- Phil Sasso

Wednesday, February 28, 2007

Paying The Way...

Some leads cost more than others. Here are costs per sales lead: Trade Shows ($200), Print Ads ($20), and Web Sites ($10), according to the Delhaye Group. So a smart marketer will pour money into the company website, right? Maybe. Maybe not.

On the other hand, trade show leads close better and therefore cost less, according to CEIR. Closing a trade show lead cost only $625 and took 1.3 follow-up calls compared to $1,117 and 3.7 calls for other leads. So it's wiser to spend more on tradeshows? Maybe. Maybe not.

CEIR is the Center for Exhibition Industry Research. And as far as I can tell, the Delhaye Group are Internet consultants. In both cases, the research findings seem a little slanted in the favor of their marketing niche. My point? When looking at marketing research findings, it's a good idea to look at who's paying the bill. It may tell you why the results seem slightly biased.

In my experience, the value of various marketing tools is very individual. I've had clients in the same industry -- some in the same product category that found success in two different vehicles. Why? Marketing is much more complicated than a cookbook recipe. Marketing success is very dependent on a mix of your product, place, price and promotion. No one element stands alone. You need to study your own marketing results and make judgements based on your individual findings.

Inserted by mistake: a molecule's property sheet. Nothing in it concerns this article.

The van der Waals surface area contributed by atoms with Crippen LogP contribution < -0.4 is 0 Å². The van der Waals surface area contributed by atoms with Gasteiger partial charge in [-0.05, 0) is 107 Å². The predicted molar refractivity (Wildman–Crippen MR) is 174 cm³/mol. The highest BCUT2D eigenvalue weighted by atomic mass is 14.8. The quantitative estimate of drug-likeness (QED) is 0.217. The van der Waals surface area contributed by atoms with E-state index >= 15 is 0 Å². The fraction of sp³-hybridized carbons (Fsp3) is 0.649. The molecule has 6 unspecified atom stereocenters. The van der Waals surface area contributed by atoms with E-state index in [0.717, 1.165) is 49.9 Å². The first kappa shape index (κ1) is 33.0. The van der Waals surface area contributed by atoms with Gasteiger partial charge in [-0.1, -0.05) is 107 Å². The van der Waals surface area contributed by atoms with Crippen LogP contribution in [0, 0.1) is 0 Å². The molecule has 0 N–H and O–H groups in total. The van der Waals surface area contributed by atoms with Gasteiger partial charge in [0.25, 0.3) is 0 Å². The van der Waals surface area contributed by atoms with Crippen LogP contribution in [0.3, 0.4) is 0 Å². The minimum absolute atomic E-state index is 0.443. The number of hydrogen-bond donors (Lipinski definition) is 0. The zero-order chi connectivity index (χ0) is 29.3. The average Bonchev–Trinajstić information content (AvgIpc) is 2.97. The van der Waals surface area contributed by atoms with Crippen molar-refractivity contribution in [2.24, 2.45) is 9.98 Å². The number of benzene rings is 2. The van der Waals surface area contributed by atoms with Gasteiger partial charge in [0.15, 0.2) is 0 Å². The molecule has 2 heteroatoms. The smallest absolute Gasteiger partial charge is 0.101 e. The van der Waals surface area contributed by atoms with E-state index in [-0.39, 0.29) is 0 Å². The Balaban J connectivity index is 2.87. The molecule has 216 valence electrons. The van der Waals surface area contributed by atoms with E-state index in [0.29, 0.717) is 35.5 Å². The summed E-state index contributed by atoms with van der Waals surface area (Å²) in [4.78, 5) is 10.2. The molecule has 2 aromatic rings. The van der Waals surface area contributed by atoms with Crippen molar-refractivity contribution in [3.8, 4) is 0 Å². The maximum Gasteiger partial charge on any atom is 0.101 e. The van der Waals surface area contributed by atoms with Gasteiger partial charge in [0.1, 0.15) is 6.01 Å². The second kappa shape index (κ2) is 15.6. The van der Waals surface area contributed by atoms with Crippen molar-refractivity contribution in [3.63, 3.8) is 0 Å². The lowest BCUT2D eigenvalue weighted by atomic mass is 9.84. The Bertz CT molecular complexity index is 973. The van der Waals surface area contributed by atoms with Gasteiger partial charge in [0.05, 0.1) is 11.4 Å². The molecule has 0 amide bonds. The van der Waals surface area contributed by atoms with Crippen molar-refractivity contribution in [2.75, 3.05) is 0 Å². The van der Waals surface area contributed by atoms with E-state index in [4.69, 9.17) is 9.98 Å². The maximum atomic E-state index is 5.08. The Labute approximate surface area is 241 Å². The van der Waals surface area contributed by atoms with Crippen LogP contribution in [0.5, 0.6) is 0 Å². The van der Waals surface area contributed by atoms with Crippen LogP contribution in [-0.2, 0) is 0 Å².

My advice? Get unbiased advice from an objective expert who does everything: tradeshows, ads, PR and websites. Look for someone who knows your industry and has been around for a while. And most importantly, be sure it's someone you can trust. Someone like, well, uh, someone like me. ; )

- Phil Sasso